The View co-hosts shared a deep conversation about the controversial move by HBO Max to remove Gone with the Wind from its library after protests of its depiction of slavery and servitude. All four co-hosts came to the same conclusion: the movie should have stayed on the streaming platform — with a caveat. When watching the film, especially with children, keep the context in mind.
CONTROVERSY OVER ‘GONE WITH THE WIND’ REMOVAL: HBO Max has temporarily removed the title from its streaming library in order to add historical context to the 1939 film — the co-hosts weigh in on if this was the right decision. https://t.co/aMj3ypbrZC pic.twitter.com/50s4Pxa22O
— The View (@TheView) June 10, 2020
Whoopi Goldberg, one of the few people to EGOT, said on the June 10 episode that she supported keeping Gone with the Wind up because it “was shot when things were different.” She stressed that it’s a slippery slope; if Gone with the Wind is censored, then the blaxploitation films of the 1970s would also have to be shelved, since “they’re not depicting us the right way. This is a very long list of films. If you put before the film is shown, ‘listen, we don’t do this anymore. You have to put it in context.
She shared some advice for co-host Meghan McCain, who is pregnant with her first child. It was actually Meghan’s idea to broach the Gone with the Wind controversy during Hot Topics. “I’m going to become a mother soon, and I’m thinking about what kind of art and cinema I’m going to show my future child,” Meghan said. “And I think, if I were to show my child Gone with the Wind, I would have to have a really serious conversation about how it’s a fantastical, completely fictionalized version of the South during that time.”
Whoopi responded, “What I can tell you is probably what I told my kids when we turned on a movie set in New York, and there’s no people of color… you always have to say, ‘these were shot at a different time when people didn’t realize how bad it was. I try to make sure that I can explain that there’s a whole history where people are not represented. We have to say [that] we’re trying to do better now. These were great movies.”
The Civil War drama, which takes place on a southern plantation, is criticized for its depiction of passive, content slaves and a romanticized depiction of the era. Hattie McDaniel, who played house servant Mammy in the film, became the first Black person to win an Oscar, for Best Supporting Actress. She was not allowed to sit with the rest of the cast at the ceremony. The Ambassador Hotel, where the awards show took place, enforced segregation until 1959. Coincidentally, today is Hattie’s birthday; the actress and singer died in 1952.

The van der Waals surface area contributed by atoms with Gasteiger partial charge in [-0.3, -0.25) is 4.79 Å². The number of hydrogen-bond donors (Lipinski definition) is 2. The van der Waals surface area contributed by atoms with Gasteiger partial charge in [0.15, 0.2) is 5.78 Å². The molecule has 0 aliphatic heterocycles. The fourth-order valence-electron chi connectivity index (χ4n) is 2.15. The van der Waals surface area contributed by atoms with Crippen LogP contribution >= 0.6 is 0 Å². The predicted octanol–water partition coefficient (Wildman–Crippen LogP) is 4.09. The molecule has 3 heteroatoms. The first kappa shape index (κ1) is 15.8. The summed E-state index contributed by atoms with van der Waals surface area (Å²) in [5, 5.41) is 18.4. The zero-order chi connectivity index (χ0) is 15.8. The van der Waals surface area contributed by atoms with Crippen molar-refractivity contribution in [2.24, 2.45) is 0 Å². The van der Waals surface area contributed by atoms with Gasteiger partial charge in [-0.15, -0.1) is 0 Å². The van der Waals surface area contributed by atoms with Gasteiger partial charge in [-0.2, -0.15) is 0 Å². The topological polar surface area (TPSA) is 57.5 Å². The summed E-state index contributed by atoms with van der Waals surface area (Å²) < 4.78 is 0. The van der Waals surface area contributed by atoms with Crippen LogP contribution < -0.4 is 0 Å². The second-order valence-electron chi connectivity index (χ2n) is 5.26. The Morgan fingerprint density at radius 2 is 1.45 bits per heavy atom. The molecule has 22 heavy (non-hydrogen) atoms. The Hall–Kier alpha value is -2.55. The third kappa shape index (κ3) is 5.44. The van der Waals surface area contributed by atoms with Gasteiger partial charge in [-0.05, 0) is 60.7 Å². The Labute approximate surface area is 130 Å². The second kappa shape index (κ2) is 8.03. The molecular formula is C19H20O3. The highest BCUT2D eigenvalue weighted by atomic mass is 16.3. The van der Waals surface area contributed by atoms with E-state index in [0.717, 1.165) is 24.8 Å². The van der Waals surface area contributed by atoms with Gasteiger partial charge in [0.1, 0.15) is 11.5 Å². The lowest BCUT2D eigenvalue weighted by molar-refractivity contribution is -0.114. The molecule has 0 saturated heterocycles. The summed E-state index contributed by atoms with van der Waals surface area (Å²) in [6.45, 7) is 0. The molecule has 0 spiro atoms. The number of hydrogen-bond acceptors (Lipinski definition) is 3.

HBO announced their decision to pull the film in a June 9 statement: “These racist depictions were wrong then and are wrong today, and we felt that to keep this title up without an explanation and a denouncement of those depictions would be irresponsible.” They noted that Gone With The Wind will eventually return to the platform, accompanied with a “discussion of its historical context and a denouncement of those very depictions,” as Whoopi had hoped.
The move comes after the Oscar-winning writer of 12 Years a Slave, John Ridley, penned a passionate op-ed for the Los Angeles Times. He described Gone with the Wind as “a film that, when it is not ignoring the horrors of slavery, pauses only to perpetuate some of the most painful stereotypes of people of color. At a moment when we are all considering what more we can do to fight bigotry and intolerance, I would ask that all content providers look at their libraries and make a good-faith effort to separate programming that might be lacking in its representation from that which is blatant in its demonization.”
The Gone with the Wind discourse comes amid worldwide protests against police brutality after the killing of George Floyd. Black Lives Matter protests in the United States are in their second week, as demonstrators face even more brutality at the hands of police. They’ve been teargassed, shot with rubber bullets, beaten, and more — all in the name of justice.